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Research: Sawmill Database

Alpha-Numeric Key: JA-16
Corporate Name: Peavy-Moore Lumber Company
Local Name:
Owner Name: Peavy-Moore Lumber Company. Miller-Link Lumber Company. R. W. Wier Lumber Company. Harrell-Votaw Lumber Company.
Location: Texla: Highway 62 and tracks of Sabine River and Northern
County: Jasper
Years in Operation: 22 years
Start Year: 1907
End Year: 1928
Decades: 1900-1909,1910-1919,1920-1929
Period of Operation: Harrell, 1907; Wier, 1908; Miller-Link, 1918; Peavy-Moore, 1920-1928.
Town: Texla, formerly Bruce
Company Town: 1
Peak Town Size: Peak, about 600
Mill Pond:
Type of Mill: Steam kiln dried pine lumber, ties, heavy timbers, joists
Sawmill Pine Sawmill Hardwood Sawmill Cypress Sawmill
Planer Planer Only Shingle Paper
Plywood Cotton Grist Unknown
Power Source: Steam, electric
Horse Mule Oxen Water
Water Overshot Water Turbine Diesel Unknown
Pit Steam Steam Circular Steam Band
Gas Electricity Other
Maximum Capacity: 75000: 1919
Capacity Comments: 75,000 feet daily in 1919
Rough Lumber Planed Lumber Crossties Timbers
Lathe Ceiling Unknown Beading
Flooring Paper Plywood Particle Board
Treated Other
Equipment: 1909: A planing and sawmill with a steam kiln. 1918: Single circular; double circular.
Company Tram:
Associated Railroads: Orange & Northwestern Railroad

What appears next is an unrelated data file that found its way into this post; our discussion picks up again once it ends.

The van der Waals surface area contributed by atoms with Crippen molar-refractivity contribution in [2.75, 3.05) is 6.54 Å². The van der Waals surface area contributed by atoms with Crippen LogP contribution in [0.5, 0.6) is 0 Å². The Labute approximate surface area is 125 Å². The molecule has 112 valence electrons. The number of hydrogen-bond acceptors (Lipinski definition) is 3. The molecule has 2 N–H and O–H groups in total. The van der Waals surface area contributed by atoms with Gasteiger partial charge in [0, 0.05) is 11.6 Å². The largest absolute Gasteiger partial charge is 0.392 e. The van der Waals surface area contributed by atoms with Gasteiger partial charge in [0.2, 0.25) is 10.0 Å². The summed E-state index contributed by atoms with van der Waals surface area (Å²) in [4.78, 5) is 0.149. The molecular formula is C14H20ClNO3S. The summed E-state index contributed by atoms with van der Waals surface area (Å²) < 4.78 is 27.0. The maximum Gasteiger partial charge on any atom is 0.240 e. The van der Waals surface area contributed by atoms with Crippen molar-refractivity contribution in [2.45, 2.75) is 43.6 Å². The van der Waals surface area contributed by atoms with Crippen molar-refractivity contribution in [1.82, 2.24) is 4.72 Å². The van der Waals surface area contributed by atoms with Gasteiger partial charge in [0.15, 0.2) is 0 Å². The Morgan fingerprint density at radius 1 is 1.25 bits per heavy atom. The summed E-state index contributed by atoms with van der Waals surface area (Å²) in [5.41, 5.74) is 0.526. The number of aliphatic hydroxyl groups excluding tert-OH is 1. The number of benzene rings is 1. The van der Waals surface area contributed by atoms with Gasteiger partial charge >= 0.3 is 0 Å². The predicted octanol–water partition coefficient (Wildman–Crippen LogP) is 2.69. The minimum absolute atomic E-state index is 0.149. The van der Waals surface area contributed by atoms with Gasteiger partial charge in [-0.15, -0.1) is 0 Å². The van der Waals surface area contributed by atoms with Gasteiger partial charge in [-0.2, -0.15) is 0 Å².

Historicial Development: This sawmill site was, according to Handbook of Texas, built by the Harrell-Votaw Lumber Company in 1907. R. W. Wier Lumber Company, headquartered in Houston, had it in 1908. R. W. Wier employed about 200 men. Timber was supplied by a logging-only railroad. According to the 1909 county tax assessor's roll, the tram road was four and a half miles long and valued at $4,500. The R. W. Wier Lumber Company, noted the Southern Industrial and Lumber Review, in September, 1908, had contracted with Tel-Electric Company of Houston to install a “complete plant and system of lighting with electricity the mill and the town adjoining.” Peavy-Wilson still owned the town of Texla after the sawmill closed in 1928. It sold Texla to “en toto” to realty interests from Lake Charles, Louisiana. Wier sold it to Miller-Link in 1918. It burned sometime later that year and was being rebuilt in December that year with a capacity to install another headrig if necessary. Acquired by Peavy-Moore in 1920, the mill was operated until the end of 1928. The company announced, according to The Gulf Coast Lumberman, that the mill would close forever by the middle of December, 1928.
Research Date: JKG 9-1-93, 10-13-93, MCJ 12-07-95
Prepared By: J. Gerland, M. Johnson